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A Butterfly Around Here

This weekend I took a (much needed) break from running around the house trying to organize, clean and downsize everything we have jammed into closets and extra bedrooms.  Truth be told, we don't actually have that much clutter or extra boxes around, but I am continually on a quest to make the house more organized, cohesive and stress-free.  For me, a box of who-knows-whats is something that aggravates me and stresses me out.  So I'm really trying to get as much of that out of the way as possible before baby comes (because I can only imagine all the additional stuff we'll have in the house in November!!)

Anyway, back to the point of this post.  I took a break from doing this cleaning out and watched a documentary that I had added to my list in Netflix.  If I'm going to take time to watch a show, 90% of the time it will be something on Netflix.  I love that there are no commercials and I can watch it much more quickly than on a normal station - plus, there's none of that "I'm going to flip channels for the next 20 minutes trying to find something remotely interesting, just to turn it on in the last 10 minutes of the show".  Netflix = timesaver.

And, once again, back to the point of the post.  I pressed play on a documentary called Paper Clips and the entire thing was, quite simply, breathtaking.  It is the story of a middle school in Whitwell, Tennessee that decided to learn about the Holocaust and the 11 million lives that were lost (6 million Jewish lives and 5 million other lives including homosexuals, Romani, the disabled and more).  The students started thinking about the Jewish toll of 6 million lives and realized they couldn't even imagine 6 million of anything, let alone lives.  

Paper Clips Documentary

They decided to make a collection, and that collection ended up being paper clips.  The students wrote to celebrities, townspeople, government officials and everyone in between to help collect the 6 million paperclips.  It was slow-going at first, but news of the project hit the media and interested parties started contacting the school.  Not only did they surpass their original goal of 6 million (at the end of the film they had received 29 million paperclips!) they were, in the process, changed.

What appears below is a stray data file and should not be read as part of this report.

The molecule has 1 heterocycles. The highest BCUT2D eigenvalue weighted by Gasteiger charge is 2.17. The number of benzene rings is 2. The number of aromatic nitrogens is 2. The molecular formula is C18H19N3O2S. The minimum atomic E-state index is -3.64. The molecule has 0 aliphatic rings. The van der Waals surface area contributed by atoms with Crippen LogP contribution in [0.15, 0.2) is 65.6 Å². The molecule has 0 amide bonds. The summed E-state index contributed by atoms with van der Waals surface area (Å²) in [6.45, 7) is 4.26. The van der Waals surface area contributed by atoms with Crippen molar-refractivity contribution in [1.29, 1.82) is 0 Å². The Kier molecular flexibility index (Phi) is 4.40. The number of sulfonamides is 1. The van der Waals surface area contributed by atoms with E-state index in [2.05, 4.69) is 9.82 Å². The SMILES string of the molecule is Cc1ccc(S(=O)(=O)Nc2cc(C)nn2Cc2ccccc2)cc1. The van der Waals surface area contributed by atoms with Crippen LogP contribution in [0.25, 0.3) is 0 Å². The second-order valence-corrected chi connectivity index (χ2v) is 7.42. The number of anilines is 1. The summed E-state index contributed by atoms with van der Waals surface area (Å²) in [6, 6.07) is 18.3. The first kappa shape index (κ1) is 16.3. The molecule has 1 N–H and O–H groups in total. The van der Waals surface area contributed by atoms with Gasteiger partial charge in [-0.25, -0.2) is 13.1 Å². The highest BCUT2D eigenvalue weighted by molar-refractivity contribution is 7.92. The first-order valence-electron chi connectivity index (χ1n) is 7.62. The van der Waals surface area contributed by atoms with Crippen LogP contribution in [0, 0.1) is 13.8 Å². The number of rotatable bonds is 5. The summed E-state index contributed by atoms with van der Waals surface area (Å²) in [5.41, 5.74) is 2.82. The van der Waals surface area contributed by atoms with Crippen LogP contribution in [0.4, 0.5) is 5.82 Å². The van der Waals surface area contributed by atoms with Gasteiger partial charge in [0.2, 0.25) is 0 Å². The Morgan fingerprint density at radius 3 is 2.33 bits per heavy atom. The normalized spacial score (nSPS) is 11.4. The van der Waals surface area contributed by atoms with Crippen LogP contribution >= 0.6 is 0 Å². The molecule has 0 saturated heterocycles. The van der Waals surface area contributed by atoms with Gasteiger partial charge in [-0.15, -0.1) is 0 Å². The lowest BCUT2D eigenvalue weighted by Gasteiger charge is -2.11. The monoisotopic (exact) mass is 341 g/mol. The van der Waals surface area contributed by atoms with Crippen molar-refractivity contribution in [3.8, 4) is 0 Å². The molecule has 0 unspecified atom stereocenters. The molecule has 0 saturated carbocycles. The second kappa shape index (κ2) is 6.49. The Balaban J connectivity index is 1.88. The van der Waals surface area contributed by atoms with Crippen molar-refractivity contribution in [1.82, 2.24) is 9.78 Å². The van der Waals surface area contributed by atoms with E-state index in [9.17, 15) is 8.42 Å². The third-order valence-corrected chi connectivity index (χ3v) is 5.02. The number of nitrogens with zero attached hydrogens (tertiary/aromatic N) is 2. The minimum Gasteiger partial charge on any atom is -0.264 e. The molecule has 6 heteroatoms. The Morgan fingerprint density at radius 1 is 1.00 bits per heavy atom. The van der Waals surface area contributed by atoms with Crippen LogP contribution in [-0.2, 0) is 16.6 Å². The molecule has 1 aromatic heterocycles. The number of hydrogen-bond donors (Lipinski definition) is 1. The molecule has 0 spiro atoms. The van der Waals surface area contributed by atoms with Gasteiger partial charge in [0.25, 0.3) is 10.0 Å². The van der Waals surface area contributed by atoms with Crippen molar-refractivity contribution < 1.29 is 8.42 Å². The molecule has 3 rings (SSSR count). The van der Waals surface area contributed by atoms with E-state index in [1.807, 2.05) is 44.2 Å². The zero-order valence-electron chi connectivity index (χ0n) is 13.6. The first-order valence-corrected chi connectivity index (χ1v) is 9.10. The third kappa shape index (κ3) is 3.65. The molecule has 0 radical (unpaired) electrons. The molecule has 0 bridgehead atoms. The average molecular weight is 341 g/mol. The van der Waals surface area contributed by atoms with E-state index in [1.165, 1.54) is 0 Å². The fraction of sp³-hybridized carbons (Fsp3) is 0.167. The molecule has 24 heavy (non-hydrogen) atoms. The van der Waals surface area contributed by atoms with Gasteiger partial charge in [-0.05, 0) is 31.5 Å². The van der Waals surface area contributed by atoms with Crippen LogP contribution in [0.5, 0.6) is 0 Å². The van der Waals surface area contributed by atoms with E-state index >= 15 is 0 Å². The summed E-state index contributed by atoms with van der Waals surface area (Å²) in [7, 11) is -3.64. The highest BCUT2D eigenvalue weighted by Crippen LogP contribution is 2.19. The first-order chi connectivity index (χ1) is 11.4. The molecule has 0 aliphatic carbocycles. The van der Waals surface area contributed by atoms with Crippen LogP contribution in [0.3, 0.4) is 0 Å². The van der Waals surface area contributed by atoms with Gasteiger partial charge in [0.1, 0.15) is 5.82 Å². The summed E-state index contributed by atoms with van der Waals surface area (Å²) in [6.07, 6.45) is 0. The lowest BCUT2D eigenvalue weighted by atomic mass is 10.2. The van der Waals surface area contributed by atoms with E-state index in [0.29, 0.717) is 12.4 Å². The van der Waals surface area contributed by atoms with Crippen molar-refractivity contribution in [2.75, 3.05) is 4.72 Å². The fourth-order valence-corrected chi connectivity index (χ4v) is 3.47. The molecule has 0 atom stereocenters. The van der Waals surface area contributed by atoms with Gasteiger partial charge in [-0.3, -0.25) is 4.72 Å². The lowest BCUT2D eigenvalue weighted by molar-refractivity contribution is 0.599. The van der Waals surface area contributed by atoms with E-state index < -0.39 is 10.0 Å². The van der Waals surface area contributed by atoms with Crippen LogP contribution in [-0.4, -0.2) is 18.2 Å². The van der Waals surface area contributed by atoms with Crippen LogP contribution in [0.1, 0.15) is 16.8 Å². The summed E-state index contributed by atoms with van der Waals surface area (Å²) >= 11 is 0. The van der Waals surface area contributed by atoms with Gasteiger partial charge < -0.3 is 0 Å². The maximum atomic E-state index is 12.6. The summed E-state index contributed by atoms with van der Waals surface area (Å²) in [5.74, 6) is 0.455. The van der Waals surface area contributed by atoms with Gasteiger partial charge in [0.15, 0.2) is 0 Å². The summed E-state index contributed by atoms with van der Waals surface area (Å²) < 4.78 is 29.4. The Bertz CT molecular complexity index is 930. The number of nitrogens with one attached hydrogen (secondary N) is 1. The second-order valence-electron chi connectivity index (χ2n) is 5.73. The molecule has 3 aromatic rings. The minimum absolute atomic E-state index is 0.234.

The students learned about the Holocaust not just from textbooks, but from survivors of the Holocaust.  They received letters with paperclips dedicated to the memory of those who perished and several survivors came to the small town to speak to them personally.  Watching these stories was incredible in an absolutely heart-breaking way.  The atrocities the survivors witnessed and lived through is something completely unimaginable to me - but something that I will try to not forget.  If you haven't seen this documentary yet, I urge you to do so.  You just might never look at a paperclip the same way again.

After watching it I was reminded of my time in Prague in college.  While there, we visited a Jewish cemetery and a children's art exhibit from Terzin, a camp-turned-ghetto where an unknown number of already-condemned Jews were sent en route to concentration camps.  While there, we walked through a memorial for the children who spent time here.  The children were unaware of what exactly was happening - though they were aware enough to know that it was bad.  They drew pictures, colored and wrote poems - and these were later put into a book called I have not seen a butterfly around here.  

I have not seen a butterfly around here

The book is something I hold dear but which also breaks my heart.  Under each drawing and poem is the child's name, date of birth and also date of death or the simple word 'survived'.  There are very few that say survived, and the thought that the little hands that drew pictures of princesses, wrote of butterflies and dreamed of going into "the far unknown, there, where no one kills another" is almost too much to comprehend.  

If you are able, I encourage you to visit Terzin and spend time there. I didn't get to visit the camp itself, but even just visiting the cemetery and the children's art exhibit will stay with me forever. But don't just walk through and see what there is to be seen - but to truly be there and experience it for what it is.  If you are unable to do that, I still encourage you to watch Paper Clips and spend a bit of your day thinking about how lucky we are to not be living the nightmare that so many had to endure.  Along with that, I stress that it is up to each of us to not take our blessings, freedom and the accompanying responsibility for granted.  The Holocaust was horrible, but it was not the only genocide and it was certainly not the most recent.  People deserve to live - and when that is ripped away from them for political motives or pure hatred, that is a stain on not only the perpetrators, but also those who stand by and watch.  

I don't normally post about these things on this blog, but the impact of this film and my memories compelled me to do so.  And, if we can't share who we truly are and what we truly feel, why share anything at all?

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